2. The legalizing of drugs would massively reduce crime. The price of drugs is determined by a demand led market. Drugs are extremely expensive and what I learnt was that addicts are going to do whatever they can to get drugs, if that means robbing stores for money, or robbing people for their drugs. If drugs are legalized then the market would be able to be regulated, so that there is a lower price which removes users having to raise funds through crime. Our legal system would be freed up and our prison population would dramatically be reduced, saving millions of dollars for the government. In Holland where cannabis and other drugs are made legal, they have the lowest crime rate in Europe.
Now what I am not saying here is that drug use is fine and everyone should just try it because it is good fun and it won’t hurt you a bit. What I am saying is that this will make life for a whole lot of people much better. I challenged someone the other day with this statement saying that if drugs are legalized won’t everyone just start taking them? He replied with, “If drugs are legal, will you take drugs?”. I replied with “no” because even if drugs are legal that does not make me want to take them at all. This idea of legalizing drugs is all about harm minimisation. People are going to take drugs no matter what, even if they are on the side of the road with no money they will find a way to take drugs that day.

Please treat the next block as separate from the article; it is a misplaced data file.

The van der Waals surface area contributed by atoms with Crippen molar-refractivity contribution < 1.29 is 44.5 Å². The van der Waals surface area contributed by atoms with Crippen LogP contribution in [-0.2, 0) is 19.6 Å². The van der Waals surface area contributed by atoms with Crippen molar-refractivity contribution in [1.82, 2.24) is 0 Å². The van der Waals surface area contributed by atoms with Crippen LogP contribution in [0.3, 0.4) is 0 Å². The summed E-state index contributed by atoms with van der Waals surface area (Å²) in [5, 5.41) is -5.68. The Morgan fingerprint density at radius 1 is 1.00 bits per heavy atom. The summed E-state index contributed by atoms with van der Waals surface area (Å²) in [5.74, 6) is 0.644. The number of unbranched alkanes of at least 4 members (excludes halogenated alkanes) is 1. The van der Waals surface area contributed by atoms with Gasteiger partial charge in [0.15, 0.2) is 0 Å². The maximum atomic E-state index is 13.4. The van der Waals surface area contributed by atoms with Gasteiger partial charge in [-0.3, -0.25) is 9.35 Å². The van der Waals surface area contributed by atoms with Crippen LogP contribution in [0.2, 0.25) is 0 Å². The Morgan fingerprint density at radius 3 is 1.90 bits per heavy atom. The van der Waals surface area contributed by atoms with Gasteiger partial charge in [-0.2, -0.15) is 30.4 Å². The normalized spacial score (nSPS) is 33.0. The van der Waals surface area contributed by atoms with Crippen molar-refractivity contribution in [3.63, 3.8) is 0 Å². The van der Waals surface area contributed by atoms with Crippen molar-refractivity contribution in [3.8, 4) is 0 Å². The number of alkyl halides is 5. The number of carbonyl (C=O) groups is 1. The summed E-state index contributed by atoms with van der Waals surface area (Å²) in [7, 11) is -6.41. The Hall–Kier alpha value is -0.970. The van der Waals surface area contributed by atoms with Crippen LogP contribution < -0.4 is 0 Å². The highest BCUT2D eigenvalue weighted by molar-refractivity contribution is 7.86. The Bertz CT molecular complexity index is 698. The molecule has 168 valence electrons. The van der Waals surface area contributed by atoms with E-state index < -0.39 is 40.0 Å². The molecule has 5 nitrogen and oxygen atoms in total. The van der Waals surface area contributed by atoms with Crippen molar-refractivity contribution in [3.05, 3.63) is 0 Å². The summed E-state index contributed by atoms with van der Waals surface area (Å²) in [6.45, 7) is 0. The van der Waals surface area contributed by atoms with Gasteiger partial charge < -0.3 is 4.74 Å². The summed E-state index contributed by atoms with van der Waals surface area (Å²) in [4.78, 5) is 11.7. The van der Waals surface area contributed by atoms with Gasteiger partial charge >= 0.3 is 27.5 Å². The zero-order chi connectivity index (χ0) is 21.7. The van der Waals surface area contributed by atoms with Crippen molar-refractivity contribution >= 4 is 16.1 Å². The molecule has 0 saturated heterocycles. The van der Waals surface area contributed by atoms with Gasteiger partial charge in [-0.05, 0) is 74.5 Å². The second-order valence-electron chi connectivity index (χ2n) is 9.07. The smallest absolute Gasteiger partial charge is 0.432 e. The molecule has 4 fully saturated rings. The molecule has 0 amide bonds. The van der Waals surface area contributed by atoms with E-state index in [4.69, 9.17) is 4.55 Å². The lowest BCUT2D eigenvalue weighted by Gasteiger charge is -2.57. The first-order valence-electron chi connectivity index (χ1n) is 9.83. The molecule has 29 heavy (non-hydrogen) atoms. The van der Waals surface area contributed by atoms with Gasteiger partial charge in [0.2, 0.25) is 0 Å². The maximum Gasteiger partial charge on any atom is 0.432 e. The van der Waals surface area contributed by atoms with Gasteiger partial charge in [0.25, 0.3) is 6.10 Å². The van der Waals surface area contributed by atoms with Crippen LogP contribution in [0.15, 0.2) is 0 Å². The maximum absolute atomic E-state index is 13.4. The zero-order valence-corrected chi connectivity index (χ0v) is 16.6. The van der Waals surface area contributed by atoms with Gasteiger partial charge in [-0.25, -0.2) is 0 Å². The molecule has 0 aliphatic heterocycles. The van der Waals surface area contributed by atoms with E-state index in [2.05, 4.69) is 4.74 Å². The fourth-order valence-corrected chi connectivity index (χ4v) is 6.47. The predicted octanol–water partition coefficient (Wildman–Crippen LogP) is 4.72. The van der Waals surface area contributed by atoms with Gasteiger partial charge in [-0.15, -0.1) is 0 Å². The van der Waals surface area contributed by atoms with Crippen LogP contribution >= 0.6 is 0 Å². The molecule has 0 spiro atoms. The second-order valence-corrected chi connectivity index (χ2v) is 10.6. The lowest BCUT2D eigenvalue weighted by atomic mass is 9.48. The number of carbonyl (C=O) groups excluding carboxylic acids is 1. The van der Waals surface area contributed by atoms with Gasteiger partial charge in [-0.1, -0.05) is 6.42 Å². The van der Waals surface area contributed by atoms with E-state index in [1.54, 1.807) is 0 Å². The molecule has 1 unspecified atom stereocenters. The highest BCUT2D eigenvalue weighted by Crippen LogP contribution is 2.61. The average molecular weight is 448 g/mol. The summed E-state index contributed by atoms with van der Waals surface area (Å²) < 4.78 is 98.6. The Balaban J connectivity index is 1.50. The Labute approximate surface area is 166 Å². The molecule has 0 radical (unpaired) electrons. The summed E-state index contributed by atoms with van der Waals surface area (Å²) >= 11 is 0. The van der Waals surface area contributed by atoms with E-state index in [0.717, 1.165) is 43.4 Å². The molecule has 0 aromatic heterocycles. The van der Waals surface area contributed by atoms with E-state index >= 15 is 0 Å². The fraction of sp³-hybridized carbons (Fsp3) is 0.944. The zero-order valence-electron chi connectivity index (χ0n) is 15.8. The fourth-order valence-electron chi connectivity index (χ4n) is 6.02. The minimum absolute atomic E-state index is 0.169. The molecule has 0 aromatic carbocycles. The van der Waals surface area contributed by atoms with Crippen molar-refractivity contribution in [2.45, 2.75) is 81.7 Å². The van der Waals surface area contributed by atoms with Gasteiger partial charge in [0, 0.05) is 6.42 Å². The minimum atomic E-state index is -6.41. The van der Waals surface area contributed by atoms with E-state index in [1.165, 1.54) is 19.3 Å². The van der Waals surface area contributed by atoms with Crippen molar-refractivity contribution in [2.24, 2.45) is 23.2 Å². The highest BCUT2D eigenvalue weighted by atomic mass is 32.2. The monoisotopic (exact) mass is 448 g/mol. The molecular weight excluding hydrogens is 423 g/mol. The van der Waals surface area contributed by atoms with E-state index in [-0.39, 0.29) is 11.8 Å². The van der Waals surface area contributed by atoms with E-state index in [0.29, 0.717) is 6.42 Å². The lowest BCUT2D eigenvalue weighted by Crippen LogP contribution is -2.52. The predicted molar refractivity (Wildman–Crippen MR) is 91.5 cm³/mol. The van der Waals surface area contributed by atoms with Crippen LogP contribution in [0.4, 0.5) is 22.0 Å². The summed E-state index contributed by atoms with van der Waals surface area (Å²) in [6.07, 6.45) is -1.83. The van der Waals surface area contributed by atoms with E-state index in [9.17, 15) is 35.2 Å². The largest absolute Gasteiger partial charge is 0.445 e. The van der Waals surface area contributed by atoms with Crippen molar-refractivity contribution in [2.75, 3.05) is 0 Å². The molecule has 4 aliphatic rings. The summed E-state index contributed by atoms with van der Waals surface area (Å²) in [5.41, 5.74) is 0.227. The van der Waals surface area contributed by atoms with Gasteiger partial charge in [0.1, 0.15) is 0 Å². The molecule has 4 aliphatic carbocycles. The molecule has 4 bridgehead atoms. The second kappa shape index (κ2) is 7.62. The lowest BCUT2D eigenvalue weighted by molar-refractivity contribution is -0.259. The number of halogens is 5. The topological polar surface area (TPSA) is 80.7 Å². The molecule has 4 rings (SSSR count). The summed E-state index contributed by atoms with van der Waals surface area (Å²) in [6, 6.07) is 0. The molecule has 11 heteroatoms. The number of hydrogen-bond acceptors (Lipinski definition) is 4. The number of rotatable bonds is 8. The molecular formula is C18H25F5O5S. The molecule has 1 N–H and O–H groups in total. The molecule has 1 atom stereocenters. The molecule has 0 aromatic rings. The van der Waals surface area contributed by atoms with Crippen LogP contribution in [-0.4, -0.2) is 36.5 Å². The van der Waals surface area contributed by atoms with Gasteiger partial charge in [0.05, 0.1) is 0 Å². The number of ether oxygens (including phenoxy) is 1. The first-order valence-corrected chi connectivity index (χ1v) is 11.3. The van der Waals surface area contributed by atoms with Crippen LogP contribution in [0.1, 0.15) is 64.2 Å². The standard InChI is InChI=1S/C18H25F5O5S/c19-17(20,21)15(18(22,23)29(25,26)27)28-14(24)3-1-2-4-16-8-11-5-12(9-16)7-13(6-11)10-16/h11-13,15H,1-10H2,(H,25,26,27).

This leads into my next point and idea raised which is about the injection centres. Let me paint two pictures for you. First off we have a man in an alley of King Cross using an old needle he found on the footpath injecting himself. On the other hand, we have this same man in an injecting centre with clean equipment and a nurse next to him to make sure everything goes ok. One of the biggest issues with taking drugs is overdose. When you are in an alley by yourself and you overdose that is most likely a death sentence for you. When you are in an injecting centre, if you overdose the nurse is there to resuscitate you or help you if anything goes wrong. 1 million injections have taken place in the centre at Kings Cross. 15,000 of these people have overdosed and none have died. If those 15,000 people overdosed on a King’s Cross alleyway it is very likely that almost all of them would have died. These statistics seem almost too hard to believe so you would think that there would be injecting places everywhere. Well the injecting centre in Kings Cross is the only one in Sydney, Australia and the only one in the entire Southern Hemisphere. So why is this? Well the fact is that drugs are still illegal and for more of these buildings to be put in place would just seem to go against the laws that are already in place. Police currently stand around the injecting centre in Kings Cross to see if they can find people on parole or bail with drug possession. So what does this mean, it means that we go all the way back to the start and these people have to take their drugs in an alleyway.